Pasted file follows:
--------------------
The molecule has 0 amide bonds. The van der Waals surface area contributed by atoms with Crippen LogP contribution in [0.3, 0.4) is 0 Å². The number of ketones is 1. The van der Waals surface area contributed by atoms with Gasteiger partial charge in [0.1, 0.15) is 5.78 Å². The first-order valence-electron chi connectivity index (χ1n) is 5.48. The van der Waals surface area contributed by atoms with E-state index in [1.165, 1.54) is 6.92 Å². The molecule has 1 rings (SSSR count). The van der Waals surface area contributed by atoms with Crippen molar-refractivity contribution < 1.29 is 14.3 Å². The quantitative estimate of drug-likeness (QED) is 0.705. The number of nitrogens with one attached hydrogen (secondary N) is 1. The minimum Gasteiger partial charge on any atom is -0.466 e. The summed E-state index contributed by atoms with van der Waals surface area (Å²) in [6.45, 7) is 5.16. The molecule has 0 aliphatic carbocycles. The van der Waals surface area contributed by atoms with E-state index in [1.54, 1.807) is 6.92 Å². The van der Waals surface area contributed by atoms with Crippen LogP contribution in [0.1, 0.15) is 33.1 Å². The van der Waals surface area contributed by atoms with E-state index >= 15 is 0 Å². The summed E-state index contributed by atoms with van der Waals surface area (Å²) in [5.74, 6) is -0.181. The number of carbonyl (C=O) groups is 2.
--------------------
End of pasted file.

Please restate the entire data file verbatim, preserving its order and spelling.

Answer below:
The molecule has 0 amide bonds. The van der Waals surface area contributed by atoms with Crippen LogP contribution in [0.3, 0.4) is 0 Å². The number of ketones is 1. The van der Waals surface area contributed by atoms with Gasteiger partial charge in [0.1, 0.15) is 5.78 Å². The first-order valence-electron chi connectivity index (χ1n) is 5.48. The van der Waals surface area contributed by atoms with E-state index in [1.165, 1.54) is 6.92 Å². The molecule has 1 rings (SSSR count). The van der Waals surface area contributed by atoms with Crippen molar-refractivity contribution < 1.29 is 14.3 Å². The quantitative estimate of drug-likeness (QED) is 0.705. The number of nitrogens with one attached hydrogen (secondary N) is 1. The minimum Gasteiger partial charge on any atom is -0.466 e. The summed E-state index contributed by atoms with van der Waals surface area (Å²) in [6.45, 7) is 5.16. The molecule has 0 aliphatic carbocycles. The van der Waals surface area contributed by atoms with E-state index in [1.54, 1.807) is 6.92 Å². The van der Waals surface area contributed by atoms with Crippen LogP contribution in [0.1, 0.15) is 33.1 Å². The van der Waals surface area contributed by atoms with E-state index >= 15 is 0 Å². The summed E-state index contributed by atoms with van der Waals surface area (Å²) in [5.74, 6) is -0.181. The number of carbonyl (C=O) groups is 2.